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Wheel Cleaning

Dirty wheels can make even the cleanest car look dull. It doesn’t take long to clean your wheels, but there are some precautions to take.

Types of Wheel Cleaners

Shampoo and Agitation

This is the mild maintenance version, you basically use the same shampoo you use for your car and a good brush and give the wheel a quick scrub. If you do that regularly, that will be all you ever need. It’s mild and it cleans plentiful on well maintained cars.


This is where products like Brake Buster and most all-purpose cleaners come in. Alkaline cleaners provide way more cleaning power but still very often need agitation to break down the dirt and grime. Bonus point: All of these double as tyre cleaners, making that step way easier.

Colour Changing Cleaners

Beware the stink! These color-changing cleaners put off very strong fumes that can linger on skin and fabric. Wear gloves and avoid contact with skin. Rinse thoroughly.

These are mostly either pH neutral or lightly acidic. They clean very well, even without agitation. But these can also be rather problematic if left on for too long or not properly removed. They are quite aggressive chemicals, so the best point to use them is on a wheels-off detail to make sure you can properly remove them. Go for well-reviewed products such as CarPro Iron-X and Sonax Wheel Cleaner.

Acidic Cleaners

These come in multiple classes of aggressiveness, from okay to handle to really strong. These are not for any kind of maintenance clean but for absolute extreme cases where you can’t get the wheel clean any other way. Wear proper PPE (respirator, gloves, safety glasses) and stick to the manufacturer instructions at all times. These are good to have a around for when your other methods fail. Also best done with the wheel off the vehicle to avoid contact with paint.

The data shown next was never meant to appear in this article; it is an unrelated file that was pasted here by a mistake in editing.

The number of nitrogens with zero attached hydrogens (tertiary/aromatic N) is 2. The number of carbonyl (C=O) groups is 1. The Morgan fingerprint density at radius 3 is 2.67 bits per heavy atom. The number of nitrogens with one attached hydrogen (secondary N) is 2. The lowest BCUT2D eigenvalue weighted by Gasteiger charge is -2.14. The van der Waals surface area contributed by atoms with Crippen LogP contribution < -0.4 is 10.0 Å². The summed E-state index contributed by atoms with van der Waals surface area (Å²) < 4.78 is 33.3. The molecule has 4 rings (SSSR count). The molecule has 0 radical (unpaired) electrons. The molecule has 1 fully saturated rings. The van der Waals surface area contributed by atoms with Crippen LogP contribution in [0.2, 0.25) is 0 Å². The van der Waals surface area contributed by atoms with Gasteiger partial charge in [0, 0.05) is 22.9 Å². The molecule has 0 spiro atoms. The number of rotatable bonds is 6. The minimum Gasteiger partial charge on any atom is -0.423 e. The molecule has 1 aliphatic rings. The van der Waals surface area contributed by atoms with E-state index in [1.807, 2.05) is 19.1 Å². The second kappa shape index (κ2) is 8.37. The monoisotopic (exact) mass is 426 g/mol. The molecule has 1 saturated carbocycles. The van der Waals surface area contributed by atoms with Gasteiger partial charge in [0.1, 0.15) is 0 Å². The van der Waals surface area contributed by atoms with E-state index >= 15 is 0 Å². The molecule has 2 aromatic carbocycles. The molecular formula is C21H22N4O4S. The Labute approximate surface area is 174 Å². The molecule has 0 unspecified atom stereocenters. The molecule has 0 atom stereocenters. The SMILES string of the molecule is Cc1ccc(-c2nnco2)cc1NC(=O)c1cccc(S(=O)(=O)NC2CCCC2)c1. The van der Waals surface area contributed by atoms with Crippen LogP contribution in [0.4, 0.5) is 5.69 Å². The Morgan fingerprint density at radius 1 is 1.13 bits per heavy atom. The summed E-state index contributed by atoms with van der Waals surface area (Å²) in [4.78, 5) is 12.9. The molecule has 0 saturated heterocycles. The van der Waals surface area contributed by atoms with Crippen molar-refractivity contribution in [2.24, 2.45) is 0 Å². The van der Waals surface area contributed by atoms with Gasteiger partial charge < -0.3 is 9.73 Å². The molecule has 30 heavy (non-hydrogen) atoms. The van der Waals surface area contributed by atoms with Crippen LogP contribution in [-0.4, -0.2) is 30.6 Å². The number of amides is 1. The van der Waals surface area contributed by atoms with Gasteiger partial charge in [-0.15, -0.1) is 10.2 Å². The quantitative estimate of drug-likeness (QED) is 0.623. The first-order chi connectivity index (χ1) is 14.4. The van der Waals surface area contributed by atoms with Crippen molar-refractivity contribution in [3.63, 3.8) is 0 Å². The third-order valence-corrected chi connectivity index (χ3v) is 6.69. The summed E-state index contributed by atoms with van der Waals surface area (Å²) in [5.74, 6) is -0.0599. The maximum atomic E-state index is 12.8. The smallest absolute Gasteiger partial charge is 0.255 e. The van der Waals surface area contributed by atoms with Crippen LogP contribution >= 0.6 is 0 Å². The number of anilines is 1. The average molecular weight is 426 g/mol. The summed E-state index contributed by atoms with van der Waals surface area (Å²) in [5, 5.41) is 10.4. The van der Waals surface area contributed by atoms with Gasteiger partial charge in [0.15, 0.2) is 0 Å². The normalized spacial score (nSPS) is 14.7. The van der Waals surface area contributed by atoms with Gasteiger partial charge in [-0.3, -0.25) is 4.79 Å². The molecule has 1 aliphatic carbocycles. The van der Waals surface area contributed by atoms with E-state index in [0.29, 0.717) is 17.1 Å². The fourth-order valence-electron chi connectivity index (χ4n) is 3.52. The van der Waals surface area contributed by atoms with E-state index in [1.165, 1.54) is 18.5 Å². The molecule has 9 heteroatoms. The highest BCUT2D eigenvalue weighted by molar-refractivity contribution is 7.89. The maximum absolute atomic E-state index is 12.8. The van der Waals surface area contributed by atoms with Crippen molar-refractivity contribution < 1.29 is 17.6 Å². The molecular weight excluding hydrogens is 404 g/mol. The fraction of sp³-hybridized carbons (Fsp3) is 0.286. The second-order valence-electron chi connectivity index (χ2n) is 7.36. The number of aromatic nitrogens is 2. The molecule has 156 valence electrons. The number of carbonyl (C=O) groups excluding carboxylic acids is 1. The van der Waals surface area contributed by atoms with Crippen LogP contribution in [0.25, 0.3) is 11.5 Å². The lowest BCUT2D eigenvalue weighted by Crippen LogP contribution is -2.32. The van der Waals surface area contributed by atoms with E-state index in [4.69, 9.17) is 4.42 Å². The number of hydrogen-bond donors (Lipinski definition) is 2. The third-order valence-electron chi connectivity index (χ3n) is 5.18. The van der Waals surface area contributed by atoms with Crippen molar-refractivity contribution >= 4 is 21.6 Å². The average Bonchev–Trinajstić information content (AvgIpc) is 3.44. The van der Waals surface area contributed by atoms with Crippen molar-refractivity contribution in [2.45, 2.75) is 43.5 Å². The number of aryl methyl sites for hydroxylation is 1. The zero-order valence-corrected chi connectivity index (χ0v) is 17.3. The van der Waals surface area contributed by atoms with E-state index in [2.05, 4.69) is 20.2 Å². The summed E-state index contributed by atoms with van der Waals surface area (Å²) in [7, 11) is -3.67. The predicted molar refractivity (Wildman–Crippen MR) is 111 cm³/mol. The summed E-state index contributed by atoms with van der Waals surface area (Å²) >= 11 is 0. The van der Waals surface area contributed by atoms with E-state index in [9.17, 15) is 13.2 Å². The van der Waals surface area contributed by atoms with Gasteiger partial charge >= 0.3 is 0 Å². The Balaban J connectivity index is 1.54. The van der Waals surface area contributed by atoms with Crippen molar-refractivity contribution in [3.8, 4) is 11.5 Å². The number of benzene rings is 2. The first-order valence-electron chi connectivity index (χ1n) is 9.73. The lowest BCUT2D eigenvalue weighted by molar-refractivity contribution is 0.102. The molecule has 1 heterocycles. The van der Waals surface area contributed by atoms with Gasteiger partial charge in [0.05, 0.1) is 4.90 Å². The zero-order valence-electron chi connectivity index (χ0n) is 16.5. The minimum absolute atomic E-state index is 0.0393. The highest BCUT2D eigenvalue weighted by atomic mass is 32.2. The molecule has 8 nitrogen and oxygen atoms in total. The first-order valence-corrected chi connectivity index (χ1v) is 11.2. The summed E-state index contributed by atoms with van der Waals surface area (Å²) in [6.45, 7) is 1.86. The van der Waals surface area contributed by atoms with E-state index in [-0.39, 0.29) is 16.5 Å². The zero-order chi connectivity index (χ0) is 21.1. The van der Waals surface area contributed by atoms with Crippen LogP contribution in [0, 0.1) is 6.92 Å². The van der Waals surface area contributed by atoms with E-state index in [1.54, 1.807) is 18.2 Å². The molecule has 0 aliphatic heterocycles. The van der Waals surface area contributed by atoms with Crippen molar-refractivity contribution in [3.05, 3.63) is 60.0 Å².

• Super Clean Wheel Acid

Hydrofluoric Acid

Trained Professionals Only. Avoid using hydrofluoric acid cleaners and check your wheel cleaner of choice to make sure it does not contain HF. Exposure to skin or eyes requires immediate calcium gluconate cream and intense medical treatment. This can seriously injure, disfigure, or kill you. Do not use it.

Tar Remover

If you still have black spots or brown spots that can’t be removed that’s very likely tar and will need a tar remover. It’s recommended to remove the wheel for this so you can reach everything behind the spokes and in the barrel.



  1. Spray your chosen prewashing product on the car and rims, allowing it to work.
  2. Rinse off the product.
  3. If you have hard water, use a rinseless wash to prevent hard water spots and get polymer spots instead, which are easily removable. Fresh water spots can usually be removed in the following contact wash.
  4. Thoroughly rinse the wheels. A pressure washer will give better results here, but a hose will do just fine.

Contact Wash

Read and follow the manufacturer instructions on the cleaner you’re using as the process may vary. Some products such as acid cleaners may not require contact cleaning at all – they’re sprayed on and rinsed off.

Do not let wheel cleaner dry on the wheels as etching or damage may occur.

Always clean wheels when COLD. Not immediately after driving.

  1. Spray the rims with the cleaner and let it work.
  2. For alkaline (non-acidic) products, clean the tires too, otherwise, let the cleaner soak on the rims.
  3. Use a suitable brush or mitt to agitate the cleaner on the rims.
  4. Rinse the wheels thoroughly.
  5. Optional Tire Cleaning: If you didn’t use an alkaline product, clean the tires if you plan to apply a fresh dressing. This step may require multiple repetitions. Finish with a final rinse.

Final Steps

  • If you rinsed with deionized water (DI), you may be finished. Consider applying a spray-on, rinse-off sealant.
  • If you didn’t use DI, dry or blow-dry the wheels to avoid water spots. Drying tires may stain your towel, so use a not-as-new towel to dry them. Using a rinseless wash as a drying aid for hard water can be beneficial.
Updated on 13 July 2023

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